Today we plan to go hitchhiking to Baijnath which is 60 km. away from Dharamsala. We heard there is a stone Shivaya temple that dates back to 13-th century. Lucky for us that all the tourists coming from Dharamsala go directly to Parvati valley. The hitchhiking was great and two cars later we arrive at Baijnath. We also noticed that there are many military bases around Dharamsala.


Baijnath Temple



Baijnath Temple from another angle

The temple turns out to be really fascinating. Inside it there is a special kind of lingam (phallic representation of Shiva) that can only be seen here and in two more temples in India. Nandi (the bull watcher) whose statue is put always in front of the Shivaya temples can also be seen here. The people who visit the temple come and whisper something in the statue’s ear but we don’t have idea what they might say.


Telling one’s wish to Nandi

Suddenly outside starts raining cats and dogs and we hide ourselves under a Bodhi tree (as you know this is sacred fig tree that people usually plant near a Buddhist temple or monastery). It keeps raining till the evening and the wind is quite strong so we have nowhere to go. We pitched our tent under a nearby shelter but when the evening puja (prayer) finishes the keeper of the temple goes out and tells us to leave. He says we can’t sleep on the temple’s territory. We start preparing to leave a little discouraged because now we have to look for a new place to sleep and it is already dark and it keeps raining. Suddenly the rain stops – like by magic. We start going down some stairs that lead to a river flowing under the hill we are on. We find a pretty flat spot where we can sleep – we are saved for the night : )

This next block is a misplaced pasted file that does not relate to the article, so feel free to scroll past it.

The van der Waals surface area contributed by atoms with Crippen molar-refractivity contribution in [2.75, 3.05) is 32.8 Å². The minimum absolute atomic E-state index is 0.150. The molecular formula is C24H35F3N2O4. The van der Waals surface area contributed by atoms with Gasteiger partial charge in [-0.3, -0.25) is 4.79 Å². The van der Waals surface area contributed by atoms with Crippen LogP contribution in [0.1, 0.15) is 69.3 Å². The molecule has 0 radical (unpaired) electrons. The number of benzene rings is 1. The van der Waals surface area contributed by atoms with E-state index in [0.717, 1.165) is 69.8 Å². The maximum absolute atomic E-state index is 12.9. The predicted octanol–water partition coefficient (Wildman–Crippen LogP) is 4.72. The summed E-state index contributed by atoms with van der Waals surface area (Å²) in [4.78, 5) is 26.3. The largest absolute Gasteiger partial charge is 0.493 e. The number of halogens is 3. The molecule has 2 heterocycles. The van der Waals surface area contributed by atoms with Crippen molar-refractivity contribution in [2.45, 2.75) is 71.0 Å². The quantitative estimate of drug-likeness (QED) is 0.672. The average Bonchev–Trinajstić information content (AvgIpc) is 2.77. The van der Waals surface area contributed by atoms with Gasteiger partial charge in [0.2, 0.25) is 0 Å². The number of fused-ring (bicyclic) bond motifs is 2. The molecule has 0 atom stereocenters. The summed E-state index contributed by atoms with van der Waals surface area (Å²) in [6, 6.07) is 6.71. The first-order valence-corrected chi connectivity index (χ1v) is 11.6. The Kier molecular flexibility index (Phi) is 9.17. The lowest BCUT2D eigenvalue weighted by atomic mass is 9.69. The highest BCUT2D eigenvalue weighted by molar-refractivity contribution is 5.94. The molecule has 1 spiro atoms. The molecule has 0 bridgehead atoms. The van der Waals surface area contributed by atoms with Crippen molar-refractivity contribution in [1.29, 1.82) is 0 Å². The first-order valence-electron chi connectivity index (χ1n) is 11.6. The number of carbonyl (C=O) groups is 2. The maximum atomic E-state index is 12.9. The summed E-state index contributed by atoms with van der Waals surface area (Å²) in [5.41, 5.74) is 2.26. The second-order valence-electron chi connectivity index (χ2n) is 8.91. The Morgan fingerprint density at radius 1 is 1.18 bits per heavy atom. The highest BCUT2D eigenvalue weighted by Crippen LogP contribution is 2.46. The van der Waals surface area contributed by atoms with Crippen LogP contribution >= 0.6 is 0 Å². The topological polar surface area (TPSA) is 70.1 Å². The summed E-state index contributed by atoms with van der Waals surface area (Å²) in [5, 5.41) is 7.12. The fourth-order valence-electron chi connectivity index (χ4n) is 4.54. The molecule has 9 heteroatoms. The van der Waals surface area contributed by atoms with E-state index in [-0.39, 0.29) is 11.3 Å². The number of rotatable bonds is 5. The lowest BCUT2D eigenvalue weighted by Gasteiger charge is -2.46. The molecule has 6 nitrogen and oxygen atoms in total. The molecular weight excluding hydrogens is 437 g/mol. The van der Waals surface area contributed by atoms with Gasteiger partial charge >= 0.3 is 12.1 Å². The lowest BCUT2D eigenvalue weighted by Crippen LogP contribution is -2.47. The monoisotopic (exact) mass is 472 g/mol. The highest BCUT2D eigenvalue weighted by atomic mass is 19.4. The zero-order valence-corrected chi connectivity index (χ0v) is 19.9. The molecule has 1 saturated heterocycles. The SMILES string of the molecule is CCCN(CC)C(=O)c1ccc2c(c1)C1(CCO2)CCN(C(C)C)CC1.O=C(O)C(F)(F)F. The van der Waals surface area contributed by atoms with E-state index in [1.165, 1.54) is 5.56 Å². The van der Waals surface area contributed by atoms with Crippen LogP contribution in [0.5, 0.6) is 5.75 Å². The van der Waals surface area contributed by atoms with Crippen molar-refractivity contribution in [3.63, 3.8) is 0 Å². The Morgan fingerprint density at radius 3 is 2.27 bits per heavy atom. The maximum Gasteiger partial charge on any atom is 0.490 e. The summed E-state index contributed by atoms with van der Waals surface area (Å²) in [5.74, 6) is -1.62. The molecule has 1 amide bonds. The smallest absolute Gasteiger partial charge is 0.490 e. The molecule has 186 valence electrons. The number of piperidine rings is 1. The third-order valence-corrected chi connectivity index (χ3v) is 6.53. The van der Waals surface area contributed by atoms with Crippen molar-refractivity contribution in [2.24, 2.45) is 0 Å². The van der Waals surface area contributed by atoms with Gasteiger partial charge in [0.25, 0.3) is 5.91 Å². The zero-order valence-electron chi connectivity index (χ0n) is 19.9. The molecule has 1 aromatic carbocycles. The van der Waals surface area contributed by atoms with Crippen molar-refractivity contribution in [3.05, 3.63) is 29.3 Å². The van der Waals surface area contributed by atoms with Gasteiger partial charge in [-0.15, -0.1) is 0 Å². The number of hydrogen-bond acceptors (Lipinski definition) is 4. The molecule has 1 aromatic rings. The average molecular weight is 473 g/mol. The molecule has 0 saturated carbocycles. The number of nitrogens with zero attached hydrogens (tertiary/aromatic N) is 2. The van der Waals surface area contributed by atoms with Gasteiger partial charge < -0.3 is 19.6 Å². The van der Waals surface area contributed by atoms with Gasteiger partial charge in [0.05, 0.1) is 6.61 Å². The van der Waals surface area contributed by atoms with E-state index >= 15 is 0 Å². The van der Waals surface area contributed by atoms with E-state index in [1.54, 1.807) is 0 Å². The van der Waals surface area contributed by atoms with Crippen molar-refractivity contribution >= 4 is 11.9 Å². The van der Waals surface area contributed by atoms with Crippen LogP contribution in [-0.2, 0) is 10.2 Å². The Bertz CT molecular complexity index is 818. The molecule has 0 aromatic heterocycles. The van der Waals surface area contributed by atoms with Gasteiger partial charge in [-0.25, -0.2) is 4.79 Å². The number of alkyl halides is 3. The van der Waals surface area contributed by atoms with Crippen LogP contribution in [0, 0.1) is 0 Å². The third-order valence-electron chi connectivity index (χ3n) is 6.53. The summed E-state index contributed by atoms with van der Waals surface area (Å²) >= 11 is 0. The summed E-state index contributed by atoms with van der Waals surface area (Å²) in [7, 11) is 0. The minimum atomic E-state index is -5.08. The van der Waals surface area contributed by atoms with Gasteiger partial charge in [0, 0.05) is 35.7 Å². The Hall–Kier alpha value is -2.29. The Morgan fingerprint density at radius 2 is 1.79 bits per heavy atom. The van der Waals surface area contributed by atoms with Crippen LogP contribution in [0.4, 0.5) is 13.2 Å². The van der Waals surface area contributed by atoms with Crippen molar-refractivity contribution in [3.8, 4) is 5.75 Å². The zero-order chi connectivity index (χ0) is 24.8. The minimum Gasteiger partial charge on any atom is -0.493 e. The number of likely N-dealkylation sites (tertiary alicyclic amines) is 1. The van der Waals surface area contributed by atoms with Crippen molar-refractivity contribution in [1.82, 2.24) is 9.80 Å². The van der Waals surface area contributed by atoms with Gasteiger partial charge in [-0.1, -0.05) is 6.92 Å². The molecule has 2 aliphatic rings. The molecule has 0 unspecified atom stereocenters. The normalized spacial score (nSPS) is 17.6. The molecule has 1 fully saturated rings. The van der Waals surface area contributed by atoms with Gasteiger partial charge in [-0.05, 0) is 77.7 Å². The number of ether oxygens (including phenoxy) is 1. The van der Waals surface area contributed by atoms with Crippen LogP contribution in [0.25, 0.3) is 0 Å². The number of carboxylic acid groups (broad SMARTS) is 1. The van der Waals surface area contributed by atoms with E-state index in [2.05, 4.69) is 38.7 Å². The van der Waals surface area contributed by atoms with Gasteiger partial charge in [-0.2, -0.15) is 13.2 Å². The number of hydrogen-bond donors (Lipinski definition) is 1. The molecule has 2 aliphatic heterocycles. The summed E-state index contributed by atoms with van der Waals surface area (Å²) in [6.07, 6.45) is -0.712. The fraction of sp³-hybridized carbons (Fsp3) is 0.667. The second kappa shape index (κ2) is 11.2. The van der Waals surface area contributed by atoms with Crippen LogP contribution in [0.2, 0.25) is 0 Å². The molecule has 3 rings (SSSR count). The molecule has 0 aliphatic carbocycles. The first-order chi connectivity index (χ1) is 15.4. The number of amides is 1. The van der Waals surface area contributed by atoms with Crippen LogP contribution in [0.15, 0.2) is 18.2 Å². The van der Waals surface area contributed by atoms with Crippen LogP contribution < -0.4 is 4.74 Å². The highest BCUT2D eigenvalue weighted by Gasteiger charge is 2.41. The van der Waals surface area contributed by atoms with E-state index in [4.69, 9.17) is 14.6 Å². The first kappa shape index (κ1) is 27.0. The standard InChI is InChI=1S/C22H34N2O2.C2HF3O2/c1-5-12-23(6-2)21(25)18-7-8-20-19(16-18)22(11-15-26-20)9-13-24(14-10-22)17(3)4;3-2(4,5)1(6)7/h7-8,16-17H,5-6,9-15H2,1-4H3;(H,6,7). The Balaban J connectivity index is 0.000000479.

Early in the morning many people start passing by our tent and we have to get up early. When we get up we find out that below us right at the river bank there is a spring and bathrooms. We approach this wonderful and unexpected opportunity to take a bath and wash our clothes. Then we start hitchhiking again. All day long only trucks take us and this is good because we can see the scenery around us and otherwise I would be sick all the time because there are many bends.

After we pass the town of Mandy we enter the road that leads from Shimla – the capital of the state Himachal Pradesh to Manali. We are flabbergasted by the hundreds of cars and buses full of tourists, manly Indians that are going to Parvati Valley and Manali. It is good that we decided not to go there because it would have been a real nightmare. We plan to pass by Manali and not stop in it at all. No matter how beautiful it could be we won’t be able to enjoy it because there are so many people.

The text continues as a guest blog post: click here

Leave a Reply

Fill in your details below or click an icon to log in: Logo

You are commenting using your account. Log Out /  Change )

Facebook photo

You are commenting using your Facebook account. Log Out /  Change )

Connecting to %s

This site uses Akismet to reduce spam. Learn how your comment data is processed.